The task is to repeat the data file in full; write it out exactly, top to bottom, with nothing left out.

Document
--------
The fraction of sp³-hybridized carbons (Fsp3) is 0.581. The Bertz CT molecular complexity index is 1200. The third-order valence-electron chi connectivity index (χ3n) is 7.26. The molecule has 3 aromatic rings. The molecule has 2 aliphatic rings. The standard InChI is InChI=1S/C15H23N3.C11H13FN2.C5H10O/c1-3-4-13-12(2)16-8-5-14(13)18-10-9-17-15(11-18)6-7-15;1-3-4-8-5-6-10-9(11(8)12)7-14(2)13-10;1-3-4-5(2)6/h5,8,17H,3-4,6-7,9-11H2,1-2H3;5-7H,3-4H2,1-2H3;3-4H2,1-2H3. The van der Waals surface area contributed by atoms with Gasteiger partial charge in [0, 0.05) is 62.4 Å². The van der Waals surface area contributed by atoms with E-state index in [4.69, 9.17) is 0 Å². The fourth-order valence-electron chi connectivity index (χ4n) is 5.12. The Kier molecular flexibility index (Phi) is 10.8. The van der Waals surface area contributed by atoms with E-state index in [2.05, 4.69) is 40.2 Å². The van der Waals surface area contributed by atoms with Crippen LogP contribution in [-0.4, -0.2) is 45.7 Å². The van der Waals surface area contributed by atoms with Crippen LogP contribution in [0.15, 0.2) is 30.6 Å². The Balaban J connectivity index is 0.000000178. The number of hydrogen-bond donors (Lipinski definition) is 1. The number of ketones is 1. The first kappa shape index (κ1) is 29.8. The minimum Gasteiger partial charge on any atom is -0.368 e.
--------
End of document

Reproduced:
The fraction of sp³-hybridized carbons (Fsp3) is 0.581. The Bertz CT molecular complexity index is 1200. The third-order valence-electron chi connectivity index (χ3n) is 7.26. The molecule has 3 aromatic rings. The molecule has 2 aliphatic rings. The standard InChI is InChI=1S/C15H23N3.C11H13FN2.C5H10O/c1-3-4-13-12(2)16-8-5-14(13)18-10-9-17-15(11-18)6-7-15;1-3-4-8-5-6-10-9(11(8)12)7-14(2)13-10;1-3-4-5(2)6/h5,8,17H,3-4,6-7,9-11H2,1-2H3;5-7H,3-4H2,1-2H3;3-4H2,1-2H3. The van der Waals surface area contributed by atoms with Gasteiger partial charge in [0, 0.05) is 62.4 Å². The van der Waals surface area contributed by atoms with E-state index in [4.69, 9.17) is 0 Å². The fourth-order valence-electron chi connectivity index (χ4n) is 5.12. The Kier molecular flexibility index (Phi) is 10.8. The van der Waals surface area contributed by atoms with E-state index in [2.05, 4.69) is 40.2 Å². The van der Waals surface area contributed by atoms with Crippen LogP contribution in [-0.4, -0.2) is 45.7 Å². The van der Waals surface area contributed by atoms with Crippen LogP contribution in [0.15, 0.2) is 30.6 Å². The Balaban J connectivity index is 0.000000178. The number of hydrogen-bond donors (Lipinski definition) is 1. The number of ketones is 1. The first kappa shape index (κ1) is 29.8. The minimum Gasteiger partial charge on any atom is -0.368 e.